Hair-raising as depicted in a cartoon
Q: I understand the everyday meaning of "hair-raising" when someone says they had a hair-raising experience, indicating it was scary. But, I'm curious from a scientific perspective. Can your hair actually physically stand up when you're scared?
A: When we talk about a hair-raising experience, we're usually talking about the involuntary piloerector reflex. This reflex involves the contraction of tiny but powerful muscles called arrector pili muscles, connected to each hair follicle. In humans, these muscles are pretty small, but when they contract, it makes the hair stand upright, giving us what we commonly call "goosebumps."
The scientific term for this happening is piloerection, and it's closely linked to our body's fight-or-flight response. This reaction is believed to be a leftover from evolution when our ancestors' body hair would stand up to make them look bigger and scarier to potential threats. However, this reaction isn't exclusive to scary situations. It can also happen in response to different emotions or stimuli, like exposure to cold temperatures.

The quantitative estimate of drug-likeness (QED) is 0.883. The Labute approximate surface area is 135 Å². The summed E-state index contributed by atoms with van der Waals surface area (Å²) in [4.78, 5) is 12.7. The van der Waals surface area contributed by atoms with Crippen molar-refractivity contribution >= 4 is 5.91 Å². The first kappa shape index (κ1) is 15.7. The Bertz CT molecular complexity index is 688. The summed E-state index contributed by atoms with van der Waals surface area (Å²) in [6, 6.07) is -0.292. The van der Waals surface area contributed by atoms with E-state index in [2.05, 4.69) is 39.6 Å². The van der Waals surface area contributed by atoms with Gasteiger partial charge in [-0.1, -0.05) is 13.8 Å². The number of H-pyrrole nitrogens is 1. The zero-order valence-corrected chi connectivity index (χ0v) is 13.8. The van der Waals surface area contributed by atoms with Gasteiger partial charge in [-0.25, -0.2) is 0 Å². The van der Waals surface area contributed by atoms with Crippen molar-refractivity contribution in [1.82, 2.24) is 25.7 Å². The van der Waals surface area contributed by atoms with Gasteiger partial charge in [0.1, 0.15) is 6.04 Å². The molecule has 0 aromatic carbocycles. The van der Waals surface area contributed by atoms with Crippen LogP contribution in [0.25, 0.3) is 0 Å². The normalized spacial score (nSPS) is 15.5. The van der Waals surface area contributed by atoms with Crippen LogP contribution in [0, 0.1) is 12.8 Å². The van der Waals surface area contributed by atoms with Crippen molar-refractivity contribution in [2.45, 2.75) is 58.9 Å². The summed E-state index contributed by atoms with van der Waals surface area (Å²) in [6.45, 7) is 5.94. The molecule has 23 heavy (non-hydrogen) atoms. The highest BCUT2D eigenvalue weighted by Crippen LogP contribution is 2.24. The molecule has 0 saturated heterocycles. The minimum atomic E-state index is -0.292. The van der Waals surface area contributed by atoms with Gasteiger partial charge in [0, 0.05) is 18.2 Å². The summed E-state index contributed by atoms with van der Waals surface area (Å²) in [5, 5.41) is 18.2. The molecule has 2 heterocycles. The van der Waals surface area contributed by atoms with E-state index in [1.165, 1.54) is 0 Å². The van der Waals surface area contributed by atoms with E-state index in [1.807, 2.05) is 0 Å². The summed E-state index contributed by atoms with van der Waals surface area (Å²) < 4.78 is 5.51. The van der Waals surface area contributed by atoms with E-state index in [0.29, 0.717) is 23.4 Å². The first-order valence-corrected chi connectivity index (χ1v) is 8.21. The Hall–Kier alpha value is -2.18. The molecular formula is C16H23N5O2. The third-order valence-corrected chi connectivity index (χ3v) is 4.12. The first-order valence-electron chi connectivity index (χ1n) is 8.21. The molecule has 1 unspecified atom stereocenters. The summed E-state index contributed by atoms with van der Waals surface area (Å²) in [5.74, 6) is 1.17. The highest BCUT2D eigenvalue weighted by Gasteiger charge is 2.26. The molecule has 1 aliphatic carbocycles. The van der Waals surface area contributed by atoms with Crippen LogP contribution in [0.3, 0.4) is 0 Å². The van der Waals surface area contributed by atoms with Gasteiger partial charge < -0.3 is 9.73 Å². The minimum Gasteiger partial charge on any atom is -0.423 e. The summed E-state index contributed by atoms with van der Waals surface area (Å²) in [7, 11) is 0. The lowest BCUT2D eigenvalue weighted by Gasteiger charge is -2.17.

In moments of intense emotion, especially fear, our sympathetic nervous system kicks becomes activated. This activation leads to the release of adrenaline into our bloodstream. Adrenaline, in turn, stimulates the arrector pili muscles, causing them to contract. The result of this muscle movement is that the hair stands upright, creating the visible effect of raised hair.
How effective this response is can vary from person to person, influenced by factors like genetics, overall health, and the sensitivity of one's nervous system. While goosebumps are a common and well-known response to fear, not everyone will have the same visual impact of hair standing on end.
Hair muscle or arrector pili muscle
Image via Roman Choknadii/Canva
The physical act of raising hair is limited by the hair's anatomy itself. The length and weight of the hair are crucial in this process. Longer and heavier hair may not stand as upright as shorter hair because gravity works against the muscle contractions. Shorter hair or hair with less weight will be more responsive to the piloerection reflex.
The image of hair standing straight up due to fear, as often shown in cartoons, is a stylized and exaggerated representation of this physiological response. The exaggerated portrayal in cartoons is more of a creative interpretation than an accurate representation of how it happens in real life.
See also:
How strong is hair?
What is hair made of and how does it grow?